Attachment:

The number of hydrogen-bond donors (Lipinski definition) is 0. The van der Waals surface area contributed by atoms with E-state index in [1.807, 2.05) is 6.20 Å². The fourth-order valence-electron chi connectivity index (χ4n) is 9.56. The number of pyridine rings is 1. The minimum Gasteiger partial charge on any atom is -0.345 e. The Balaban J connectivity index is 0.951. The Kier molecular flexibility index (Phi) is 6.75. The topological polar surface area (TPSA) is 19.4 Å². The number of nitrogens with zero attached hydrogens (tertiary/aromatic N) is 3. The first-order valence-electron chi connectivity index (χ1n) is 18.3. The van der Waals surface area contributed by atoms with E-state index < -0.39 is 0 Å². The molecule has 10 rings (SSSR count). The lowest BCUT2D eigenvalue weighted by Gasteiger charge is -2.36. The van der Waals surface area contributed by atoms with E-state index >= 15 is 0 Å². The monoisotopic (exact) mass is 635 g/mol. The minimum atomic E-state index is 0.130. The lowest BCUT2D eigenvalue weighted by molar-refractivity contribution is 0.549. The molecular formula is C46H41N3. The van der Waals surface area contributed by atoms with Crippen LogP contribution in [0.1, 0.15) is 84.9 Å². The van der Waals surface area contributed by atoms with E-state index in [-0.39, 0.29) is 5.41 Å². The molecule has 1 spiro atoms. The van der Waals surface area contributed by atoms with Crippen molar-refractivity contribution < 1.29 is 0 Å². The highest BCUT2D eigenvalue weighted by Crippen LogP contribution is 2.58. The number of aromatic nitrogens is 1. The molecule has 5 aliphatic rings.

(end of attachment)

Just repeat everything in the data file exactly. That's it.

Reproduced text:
The number of hydrogen-bond donors (Lipinski definition) is 0. The van der Waals surface area contributed by atoms with E-state index in [1.807, 2.05) is 6.20 Å². The fourth-order valence-electron chi connectivity index (χ4n) is 9.56. The number of pyridine rings is 1. The minimum Gasteiger partial charge on any atom is -0.345 e. The Balaban J connectivity index is 0.951. The Kier molecular flexibility index (Phi) is 6.75. The topological polar surface area (TPSA) is 19.4 Å². The number of nitrogens with zero attached hydrogens (tertiary/aromatic N) is 3. The first-order valence-electron chi connectivity index (χ1n) is 18.3. The van der Waals surface area contributed by atoms with E-state index < -0.39 is 0 Å². The molecule has 10 rings (SSSR count). The lowest BCUT2D eigenvalue weighted by Gasteiger charge is -2.36. The van der Waals surface area contributed by atoms with E-state index >= 15 is 0 Å². The monoisotopic (exact) mass is 635 g/mol. The minimum atomic E-state index is 0.130. The lowest BCUT2D eigenvalue weighted by molar-refractivity contribution is 0.549. The molecular formula is C46H41N3. The van der Waals surface area contributed by atoms with Crippen LogP contribution in [0.1, 0.15) is 84.9 Å². The van der Waals surface area contributed by atoms with E-state index in [-0.39, 0.29) is 5.41 Å². The molecule has 1 spiro atoms. The van der Waals surface area contributed by atoms with Crippen molar-refractivity contribution < 1.29 is 0 Å². The highest BCUT2D eigenvalue weighted by Crippen LogP contribution is 2.58. The number of aromatic nitrogens is 1. The molecule has 5 aliphatic rings.